Foundational elements include concepts such as establishing maintenance training and requirements, creating an asset numbering system, and performing Level 1 preventive maintenance. Advanced elements include concepts such as forming an equipment history system, CMMS optimization, utilization of root cause analysis, and developing a maintenance cost report and analysis. Background questions serve as the basis for satisfying the requirements of a block.

Wilken performed assessments at 13 Holcim (US) sites in 2007 to determine each plant's maintenance department maturity on an individual and composite block perspective and to get an overall baseline of where the company stood in terms of maintenance and reliability.

"This told us that we're not where we can be and that we're consistent across our plant sites," says Wilken. "The problems are generic across the plants."

Included in the list of common problems were maintenance activities that weren't adding value, and a general lack of consistency and commonality.

Five main recommendations that came out of the exercise were:

  • Manage resources aggressively

  • Better understand the condition of equipment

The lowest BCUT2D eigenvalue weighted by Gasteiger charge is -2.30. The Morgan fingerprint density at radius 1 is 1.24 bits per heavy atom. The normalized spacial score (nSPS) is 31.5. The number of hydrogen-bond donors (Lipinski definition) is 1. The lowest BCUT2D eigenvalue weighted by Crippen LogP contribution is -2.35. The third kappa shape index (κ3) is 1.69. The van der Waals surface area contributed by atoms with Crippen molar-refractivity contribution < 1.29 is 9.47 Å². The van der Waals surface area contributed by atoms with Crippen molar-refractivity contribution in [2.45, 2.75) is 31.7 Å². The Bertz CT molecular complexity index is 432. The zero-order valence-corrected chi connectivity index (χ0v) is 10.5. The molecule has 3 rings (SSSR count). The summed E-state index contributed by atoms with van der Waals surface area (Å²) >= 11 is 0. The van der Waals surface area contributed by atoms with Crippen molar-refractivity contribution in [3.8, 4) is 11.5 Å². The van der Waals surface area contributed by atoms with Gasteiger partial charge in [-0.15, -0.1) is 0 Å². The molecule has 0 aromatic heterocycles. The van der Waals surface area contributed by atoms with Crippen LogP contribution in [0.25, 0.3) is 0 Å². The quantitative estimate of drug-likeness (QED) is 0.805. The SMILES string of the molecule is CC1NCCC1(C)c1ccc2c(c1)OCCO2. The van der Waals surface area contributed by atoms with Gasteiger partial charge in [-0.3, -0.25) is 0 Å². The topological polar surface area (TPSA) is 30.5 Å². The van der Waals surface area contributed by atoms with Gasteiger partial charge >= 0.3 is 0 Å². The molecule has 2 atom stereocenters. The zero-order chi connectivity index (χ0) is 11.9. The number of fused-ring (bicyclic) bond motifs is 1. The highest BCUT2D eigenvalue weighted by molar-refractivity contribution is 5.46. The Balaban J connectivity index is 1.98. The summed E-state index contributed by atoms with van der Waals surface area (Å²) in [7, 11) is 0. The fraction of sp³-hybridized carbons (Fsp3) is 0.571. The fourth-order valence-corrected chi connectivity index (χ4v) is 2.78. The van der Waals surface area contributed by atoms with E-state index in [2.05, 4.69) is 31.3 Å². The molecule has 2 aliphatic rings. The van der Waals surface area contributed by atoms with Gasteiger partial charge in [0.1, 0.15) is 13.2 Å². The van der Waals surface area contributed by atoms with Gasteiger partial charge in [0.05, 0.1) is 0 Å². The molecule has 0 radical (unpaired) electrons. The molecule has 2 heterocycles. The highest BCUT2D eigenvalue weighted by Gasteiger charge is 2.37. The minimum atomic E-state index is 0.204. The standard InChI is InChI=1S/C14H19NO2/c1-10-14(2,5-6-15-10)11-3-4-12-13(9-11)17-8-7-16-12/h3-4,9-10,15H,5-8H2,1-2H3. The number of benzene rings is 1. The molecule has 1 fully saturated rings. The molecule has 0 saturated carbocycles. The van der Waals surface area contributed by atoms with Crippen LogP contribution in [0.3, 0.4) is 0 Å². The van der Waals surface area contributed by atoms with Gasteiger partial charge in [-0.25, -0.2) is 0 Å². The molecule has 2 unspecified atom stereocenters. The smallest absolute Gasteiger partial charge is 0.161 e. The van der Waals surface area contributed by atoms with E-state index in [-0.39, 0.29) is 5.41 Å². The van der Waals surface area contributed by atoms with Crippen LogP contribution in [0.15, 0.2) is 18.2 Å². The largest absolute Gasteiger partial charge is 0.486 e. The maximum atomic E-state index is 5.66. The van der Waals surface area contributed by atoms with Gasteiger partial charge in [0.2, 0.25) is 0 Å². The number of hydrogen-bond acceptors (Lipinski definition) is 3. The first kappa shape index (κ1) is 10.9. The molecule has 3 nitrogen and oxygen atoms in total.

• Document processes and institutionalize

  • Provide better, more applicable, more useful training

  • Manage the business of maintenance

To address resource management, business management and the pursuit of value-added activities, M&R leaders developed a standardized suite of risk analysis exercises, equipment history/trending tasks and Excel documents to help a plant determine a true equipment ranking based on criticality.

Criticality determines how to allocate resources, give machines the proper focus and attention, and formulate overall strategy for a piece of equipment (preventive maintenance, predictive maintenance or run to failure; as well as repair, rebuild or replace options).

The concept of using data to make the best decisions was elevated with the creation (by Nate Cross and others) of a condition monitoring document that blends criticality ranking with condition status (low, medium and high based on a variety of inspection techniques - visual, oil change, oil sampling, vibration analysis, thermography, non-destructive testing, etc.) to give a color-coded look at a plant's most pressing maintenance issues. That ties into a reliability map developed by Wilken that provides a one-page look at reliability throughout a plant's value chain.

"This is something that a plant manager or maintenance manager could hand to the CEO and display the most significant reliability issues that the plant has today, what the plant is doing about those issues, and what it's reliability forecasts are for the future based on the work being done," says Wilken.